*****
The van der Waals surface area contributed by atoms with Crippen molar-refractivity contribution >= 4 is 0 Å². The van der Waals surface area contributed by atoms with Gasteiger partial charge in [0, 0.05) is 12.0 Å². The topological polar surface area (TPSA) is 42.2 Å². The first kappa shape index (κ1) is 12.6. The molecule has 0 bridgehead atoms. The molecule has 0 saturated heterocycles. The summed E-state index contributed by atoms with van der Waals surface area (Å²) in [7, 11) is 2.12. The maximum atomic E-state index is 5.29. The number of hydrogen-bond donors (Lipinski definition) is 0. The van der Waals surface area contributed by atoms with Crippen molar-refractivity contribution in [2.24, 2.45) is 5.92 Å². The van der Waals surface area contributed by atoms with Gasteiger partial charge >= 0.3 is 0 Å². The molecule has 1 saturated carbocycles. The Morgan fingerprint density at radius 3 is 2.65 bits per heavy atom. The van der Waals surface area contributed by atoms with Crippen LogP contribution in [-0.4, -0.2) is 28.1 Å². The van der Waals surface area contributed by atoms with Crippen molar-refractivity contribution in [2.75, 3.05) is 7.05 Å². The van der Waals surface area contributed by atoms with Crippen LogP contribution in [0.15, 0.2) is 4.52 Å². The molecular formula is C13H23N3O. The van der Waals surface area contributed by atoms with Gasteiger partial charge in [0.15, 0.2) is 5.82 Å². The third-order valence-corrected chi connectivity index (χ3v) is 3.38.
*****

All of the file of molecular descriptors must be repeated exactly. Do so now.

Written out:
The van der Waals surface area contributed by atoms with Crippen molar-refractivity contribution >= 4 is 0 Å². The van der Waals surface area contributed by atoms with Gasteiger partial charge in [0, 0.05) is 12.0 Å². The topological polar surface area (TPSA) is 42.2 Å². The first kappa shape index (κ1) is 12.6. The molecule has 0 bridgehead atoms. The molecule has 0 saturated heterocycles. The summed E-state index contributed by atoms with van der Waals surface area (Å²) in [7, 11) is 2.12. The maximum atomic E-state index is 5.29. The number of hydrogen-bond donors (Lipinski definition) is 0. The van der Waals surface area contributed by atoms with Crippen molar-refractivity contribution in [2.24, 2.45) is 5.92 Å². The van der Waals surface area contributed by atoms with Gasteiger partial charge >= 0.3 is 0 Å². The molecule has 1 saturated carbocycles. The Morgan fingerprint density at radius 3 is 2.65 bits per heavy atom. The van der Waals surface area contributed by atoms with Crippen LogP contribution in [-0.4, -0.2) is 28.1 Å². The van der Waals surface area contributed by atoms with Crippen molar-refractivity contribution in [2.75, 3.05) is 7.05 Å². The van der Waals surface area contributed by atoms with Crippen LogP contribution in [0.15, 0.2) is 4.52 Å². The molecular formula is C13H23N3O. The van der Waals surface area contributed by atoms with Gasteiger partial charge in [0.15, 0.2) is 5.82 Å². The third-order valence-corrected chi connectivity index (χ3v) is 3.38.